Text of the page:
The University of Michigan Stamps School of Art and Design announced Wednesday a new two-year graduate program in integrative design beginning in fall 2015.
The program will have its first cohort of students address issues of 21st century health care by working alongside health care professionals, industry partners, and other experts across the university as part of an effort to get students invested in fast-changing real-world problems. Participants will work in targeted groups to develop solutions to issues, such as hospital productivity and efficiency, aging populations, and doctor-patient relationships. As the program progresses, each new cohort will address a different issue.
“Most design education is still focused around individual disciplines — industrial design, graphic design, etc., but in actual practice, most designers work in teams, solving problems using an integrative design process,” says John Marshall, director of the Stamps Master Design program. “What we are providing is hard to find, yet also very much in demand — deep, rigorous training in the broad principles and foundations of design thinking and research methodologies, and hands-on experience in the integrative design process.”
Marshall says the U-M art and design school is one of the few graduate programs in the country to focus design training on collaborative design processes rather than individual, product-based skill building. The program selects a team of experienced designers to engage with top-tier researchers, and focus on the design process, cross-disciplinary teamwork, and problem-based learning to resolve issues.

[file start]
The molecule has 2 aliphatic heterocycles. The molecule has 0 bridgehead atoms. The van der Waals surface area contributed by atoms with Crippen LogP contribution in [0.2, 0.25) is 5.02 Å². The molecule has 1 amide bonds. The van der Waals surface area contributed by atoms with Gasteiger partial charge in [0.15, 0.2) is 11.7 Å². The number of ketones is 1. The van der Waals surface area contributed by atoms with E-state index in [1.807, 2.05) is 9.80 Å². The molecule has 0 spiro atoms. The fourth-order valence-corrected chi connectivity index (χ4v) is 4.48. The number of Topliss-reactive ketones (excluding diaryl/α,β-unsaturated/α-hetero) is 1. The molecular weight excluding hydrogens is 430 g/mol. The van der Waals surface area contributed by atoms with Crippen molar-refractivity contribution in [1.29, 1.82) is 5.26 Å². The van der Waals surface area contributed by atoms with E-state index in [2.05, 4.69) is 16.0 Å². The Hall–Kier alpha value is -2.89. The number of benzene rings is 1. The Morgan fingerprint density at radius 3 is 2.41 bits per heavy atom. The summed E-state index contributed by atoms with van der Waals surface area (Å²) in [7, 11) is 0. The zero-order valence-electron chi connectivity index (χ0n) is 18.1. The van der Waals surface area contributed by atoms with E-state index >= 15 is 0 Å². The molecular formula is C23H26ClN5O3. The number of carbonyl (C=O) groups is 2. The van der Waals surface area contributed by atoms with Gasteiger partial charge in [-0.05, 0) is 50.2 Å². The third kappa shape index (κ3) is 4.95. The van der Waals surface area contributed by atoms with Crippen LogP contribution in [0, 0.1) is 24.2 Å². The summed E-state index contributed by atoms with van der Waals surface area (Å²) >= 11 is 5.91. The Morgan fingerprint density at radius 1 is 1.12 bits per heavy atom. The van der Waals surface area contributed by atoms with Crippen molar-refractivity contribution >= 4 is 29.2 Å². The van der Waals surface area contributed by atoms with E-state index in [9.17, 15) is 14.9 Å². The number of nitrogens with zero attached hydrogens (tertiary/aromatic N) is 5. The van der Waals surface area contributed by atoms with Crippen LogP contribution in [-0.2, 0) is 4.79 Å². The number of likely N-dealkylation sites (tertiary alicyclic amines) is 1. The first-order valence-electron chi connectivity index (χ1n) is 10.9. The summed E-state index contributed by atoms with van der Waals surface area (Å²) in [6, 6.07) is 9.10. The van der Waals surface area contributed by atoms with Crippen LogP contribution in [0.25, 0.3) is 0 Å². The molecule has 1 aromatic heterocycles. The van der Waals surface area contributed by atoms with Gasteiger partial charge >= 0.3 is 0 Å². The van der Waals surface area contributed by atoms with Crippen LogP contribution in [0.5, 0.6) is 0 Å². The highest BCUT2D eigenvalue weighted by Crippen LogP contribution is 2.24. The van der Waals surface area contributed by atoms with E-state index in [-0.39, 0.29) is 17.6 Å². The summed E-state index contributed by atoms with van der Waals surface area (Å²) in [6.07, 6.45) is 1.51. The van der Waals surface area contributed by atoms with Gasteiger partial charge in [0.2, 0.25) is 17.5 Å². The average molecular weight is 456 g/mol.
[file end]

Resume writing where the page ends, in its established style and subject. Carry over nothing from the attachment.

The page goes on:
“Now more than ever, designers are being asked to play a leading role in addressing unpredictable, fast-changing, and ambiguous conditions in non-design settings,” says Guna Nadarajan, dean of the Stamps School.
“With unparalleled access to literally hundreds of experts and researchers in fields such as law, public policy, economics, and more, the Stamps School is uniquely situated to lead the conversation in the role that design can play in contemporary society, and to transform the way design is taught and practiced around the world,” Nadarajan says.
The program will enroll experienced designers wishing to transform their career path, or professionals in other field who want to transition to a design-engaged practice.
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